Okay, today, we are going to make some good, old-fashioned Southern food. Contrary to what some people outside of the South think (which is that we soak everything in pork fat) Southern cooking can be a very healthy way to eat. It's heavy reliance on legumes and vegetables is heart healthy and also a very economical way to feed a family.
Hoppin John was originally a Southern, African-American dish, traditionally eaten at New Years for "good luck". But, it's great any time.
Following is my mama's recipe. There are many different ways of making it, but this is my favorite...
Hoppin' John Recipe
2 cups dried black-eyed peas
4 cups of cold water
1 pound lean slab bacon or 1 pound meaty ham hocks, or 1 Tablespoon Bacon Fat
1 large onion, chopped
1/4 to 1/2 teaspoon crushed red pepper flakes
4 cups water or chicken broth
2 cups uncooked rice
Salt and black pepper to taste
To prepare dried beans, sort through them thoroughly for tiny pebbles, etc. Then, soak in 4 cups of water overnight.
The next day, rinse, and drain. Place soaked black-eyed peas in a large soup pot, over medium-high heat, add bacon, ham hock, or T. bacon grease, onion, and red pepper. Add water or chicken broth; bring to a boil. Reduce heat to medium-low and cook for 1 1/2 to 2 hours or until the peas are tender (do not boil as the beans will burst!).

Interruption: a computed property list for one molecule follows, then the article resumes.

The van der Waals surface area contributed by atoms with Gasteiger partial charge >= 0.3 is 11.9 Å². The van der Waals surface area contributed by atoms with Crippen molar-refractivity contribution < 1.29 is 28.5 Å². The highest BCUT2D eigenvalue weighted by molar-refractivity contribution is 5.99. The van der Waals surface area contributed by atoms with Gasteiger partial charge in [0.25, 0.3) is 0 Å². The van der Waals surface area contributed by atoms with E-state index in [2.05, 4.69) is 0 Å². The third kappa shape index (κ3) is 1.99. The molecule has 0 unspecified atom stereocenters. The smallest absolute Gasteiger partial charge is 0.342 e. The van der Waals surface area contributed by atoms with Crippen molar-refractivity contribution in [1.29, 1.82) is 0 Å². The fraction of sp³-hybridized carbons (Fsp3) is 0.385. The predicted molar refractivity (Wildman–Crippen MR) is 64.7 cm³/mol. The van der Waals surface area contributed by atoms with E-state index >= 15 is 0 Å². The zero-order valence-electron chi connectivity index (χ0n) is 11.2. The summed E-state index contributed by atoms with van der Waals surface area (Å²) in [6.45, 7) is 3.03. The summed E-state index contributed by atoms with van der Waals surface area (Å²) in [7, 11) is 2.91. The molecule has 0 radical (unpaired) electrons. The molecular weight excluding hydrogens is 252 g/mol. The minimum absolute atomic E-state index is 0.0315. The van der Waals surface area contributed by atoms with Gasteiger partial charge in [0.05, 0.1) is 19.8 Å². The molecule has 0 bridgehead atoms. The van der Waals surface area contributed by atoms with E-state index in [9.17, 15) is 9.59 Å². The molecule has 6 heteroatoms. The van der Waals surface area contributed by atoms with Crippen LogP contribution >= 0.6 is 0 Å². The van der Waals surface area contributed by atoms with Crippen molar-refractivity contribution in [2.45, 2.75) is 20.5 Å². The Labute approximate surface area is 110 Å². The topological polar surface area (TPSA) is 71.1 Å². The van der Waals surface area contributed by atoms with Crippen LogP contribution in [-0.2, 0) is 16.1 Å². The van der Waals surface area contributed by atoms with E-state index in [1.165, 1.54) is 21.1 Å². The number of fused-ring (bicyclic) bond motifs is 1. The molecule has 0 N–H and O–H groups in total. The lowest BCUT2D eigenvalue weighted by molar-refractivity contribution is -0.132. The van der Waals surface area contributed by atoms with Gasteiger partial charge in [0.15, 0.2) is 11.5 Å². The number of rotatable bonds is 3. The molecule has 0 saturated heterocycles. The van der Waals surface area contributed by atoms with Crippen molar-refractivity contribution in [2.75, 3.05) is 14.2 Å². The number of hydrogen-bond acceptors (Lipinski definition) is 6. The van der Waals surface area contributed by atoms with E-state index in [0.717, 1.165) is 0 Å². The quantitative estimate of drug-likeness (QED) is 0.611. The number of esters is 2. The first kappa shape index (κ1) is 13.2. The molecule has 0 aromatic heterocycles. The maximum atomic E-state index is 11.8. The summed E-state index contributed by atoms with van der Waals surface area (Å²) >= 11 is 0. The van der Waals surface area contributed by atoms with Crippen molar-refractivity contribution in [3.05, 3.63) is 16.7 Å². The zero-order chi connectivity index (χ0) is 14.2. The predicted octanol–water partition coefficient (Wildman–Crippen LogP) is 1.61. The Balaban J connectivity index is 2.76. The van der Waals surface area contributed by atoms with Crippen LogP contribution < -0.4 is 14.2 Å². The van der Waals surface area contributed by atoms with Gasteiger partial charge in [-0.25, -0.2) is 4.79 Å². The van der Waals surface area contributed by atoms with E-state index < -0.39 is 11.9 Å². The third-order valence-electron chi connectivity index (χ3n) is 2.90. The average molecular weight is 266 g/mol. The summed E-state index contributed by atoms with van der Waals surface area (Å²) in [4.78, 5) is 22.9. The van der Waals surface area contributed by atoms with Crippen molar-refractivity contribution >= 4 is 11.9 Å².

If you have used bacon or ham hock, remove it and cut into bite-size pieces. Return meat to pot. Stir in rice, cover, and cook 20 to 25 minutes or until rice is tender and liquid is absorbed. Remove from heat and season to taste with salt and pepper.
Makes 8 servings.
Makes 8 servings.
Note: I prefer using long grain brown rice, which I cook according to directions and then add to the beans pot at the very end of cooking. Of course, I use two cups less liquid while cooking.
Now, if you want to be a good Southerner, you should serve this with some kind of sauteed greens, such as kale or collards. Cornbread would round this meal off perfectly!